Some Thoughts On OpenAPI Not Being The Solution
23 May 2017
I get regular waves of folks who chime in anytime I push on one of the hot-button topics on my site like hypermedia and OpenAPI. I have a couple of messages in my inbox regarding some recent stories I’ve done about OpenAPI recently, and how it isn’t sustainable, and we should be putting hypermedia practices to work. I’m still working on my responses, but I wanted to think through some of my thoughts here on the blog before I respond–I like to simmer on these things, releasing the emotional exhaust before I respond.
When it comes to the arguments from the hypermedia folks, the short answer is that I agree. I think many of the APIs I’m seeing designed using OpenAPI would benefit from some hypermedia patterns. However, there is such a big gap between where people are, and where we need to be for hypermedia to become the default, and getting people there is easier said than done. I view OpenAPI as a scaffolding or bridge to transport API designers, developers, and architects at scale from where we are, to where we need to be–at scale.
I wish I could snap my fingers and everyone understood how the web works and understood the pros and cons of each of the leading hypermedia types. Many developers do not even understand how the web works. Hell, I’m still learning new things every day, and I’ve been doing this full time for seven years. Most developers still do not even properly include and use HTTP status codes in their simple API designs, let alone understand the intricate relationship possibilities between their resources, and the clients that will be consuming them. Think about it, as developer, I don’t even have time, budget or care to articulate the details of why a response failed, and you expect that I have the time, budget, are care about link relations, and the evolution of the clients build on top of my APIs? Really?
I get it. You want everyone to see the world like you do. You are seeing us headed down a bad road, and want to do something about it. So do I. I’m doing something about it full time, telling stories about hypermedia APIs that exist out there, and even crafting my own hypermedia implementations, and telling the story around them. What are you doing to help equip folks, and educate them about best practices? I think once you hit the road doing this type of storytelling in a sustained way, you will see things differently, and begin to see how much investment we need in basic web literacy–something the OpenAPI spec is helping break down for folks, and providing them with a bridge to incrementally get from where they are at, to where they need to be.
Folks need to learn about consistent design patterns for their requests and responses. Think about getting their schema house in order. Think through content negotiation in a consistent way. Be able to see plainly that they only use three HTTP status codes 200, 404, and 500. OpenAPI provides a scaffolding for API developers to begin thinking about design, learn how the web works, and begin to share and communicate around what they’ve learned using a common language. It also allows them to learn from other API designers who are further along in their journey or just have had success with a single API pattern.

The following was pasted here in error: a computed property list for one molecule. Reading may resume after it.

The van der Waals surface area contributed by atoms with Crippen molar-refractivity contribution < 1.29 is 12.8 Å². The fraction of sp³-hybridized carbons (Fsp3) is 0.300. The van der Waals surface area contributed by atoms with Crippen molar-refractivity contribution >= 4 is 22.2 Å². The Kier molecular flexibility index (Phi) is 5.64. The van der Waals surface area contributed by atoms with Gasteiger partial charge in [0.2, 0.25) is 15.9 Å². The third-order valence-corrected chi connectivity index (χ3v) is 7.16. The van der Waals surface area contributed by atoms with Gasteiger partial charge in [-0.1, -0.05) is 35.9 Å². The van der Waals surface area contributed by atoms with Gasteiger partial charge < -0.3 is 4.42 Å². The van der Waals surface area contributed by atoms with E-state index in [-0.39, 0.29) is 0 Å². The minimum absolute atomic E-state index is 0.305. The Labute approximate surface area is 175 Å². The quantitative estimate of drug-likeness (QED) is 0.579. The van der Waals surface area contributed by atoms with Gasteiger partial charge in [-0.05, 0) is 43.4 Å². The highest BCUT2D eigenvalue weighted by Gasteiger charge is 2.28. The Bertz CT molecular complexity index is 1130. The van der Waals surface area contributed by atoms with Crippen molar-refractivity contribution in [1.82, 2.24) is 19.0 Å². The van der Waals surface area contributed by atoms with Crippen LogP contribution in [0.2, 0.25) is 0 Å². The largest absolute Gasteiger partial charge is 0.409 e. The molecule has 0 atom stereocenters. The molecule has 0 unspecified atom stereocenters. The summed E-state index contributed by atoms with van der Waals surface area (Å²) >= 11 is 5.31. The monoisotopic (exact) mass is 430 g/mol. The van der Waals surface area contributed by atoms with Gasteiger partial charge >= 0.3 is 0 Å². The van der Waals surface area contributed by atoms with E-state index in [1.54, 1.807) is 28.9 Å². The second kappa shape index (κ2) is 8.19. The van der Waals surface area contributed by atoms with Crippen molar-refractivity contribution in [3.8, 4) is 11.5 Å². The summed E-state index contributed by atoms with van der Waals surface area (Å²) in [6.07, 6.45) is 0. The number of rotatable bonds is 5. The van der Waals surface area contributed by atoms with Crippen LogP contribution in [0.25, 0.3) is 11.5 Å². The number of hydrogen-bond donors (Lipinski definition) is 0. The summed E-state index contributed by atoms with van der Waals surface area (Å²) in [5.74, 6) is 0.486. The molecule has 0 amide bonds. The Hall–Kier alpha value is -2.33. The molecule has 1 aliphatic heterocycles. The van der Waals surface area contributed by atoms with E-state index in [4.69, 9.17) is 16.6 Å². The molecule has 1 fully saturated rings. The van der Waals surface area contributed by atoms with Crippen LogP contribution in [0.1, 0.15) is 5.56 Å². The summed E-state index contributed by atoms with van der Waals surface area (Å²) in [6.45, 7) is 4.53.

For you (the hypermedia guru), OpenAPI is redundant, meaningless, and unnecessary. For many others, it provides them with a healthy blueprint to follow and allows you to be spoon fed web literacy, and good API design practices in the increments your daily job, and current budget allows. Few API practitioners have the luxury of immersing them in deep thought about the architectural styles and the design of network-based software architectures or wading through W3C standards. They just need to get their job done, and the API deployed, with very little time for much else.
It is up to us leaders in the space to help provide them with the knowledge they’ll need. Not just in book format. Not everyone learns this way. We need to also point out the existing healthy patterns in use already. We need to invest in more blueprints, prototypes, and working examples of good API design. I think my default response for folks who tell me that OpenAPI isn’t a solution will be to ask them to send me a link to all the working examples and stories of the future they envision. I think until you’ve paid your dues in this area, you won’t see how hard it is to educate the masses and actually get folks headed in the right direction at scale.
I often get frustrated with the speed at which things move when I’m purely looking at things from what I want and what I know and understand. However, when I step back and think about what it will truly take to get the masses of developers and business users on-boarded with the API economy–the OpenAPI specification makes a lot more sense as a scaffolding for helping us get where we need. Oh, and also I watch Darrel Miller (@darrel_miller) push on the specification on a daily basis, and I know things are going to be ok.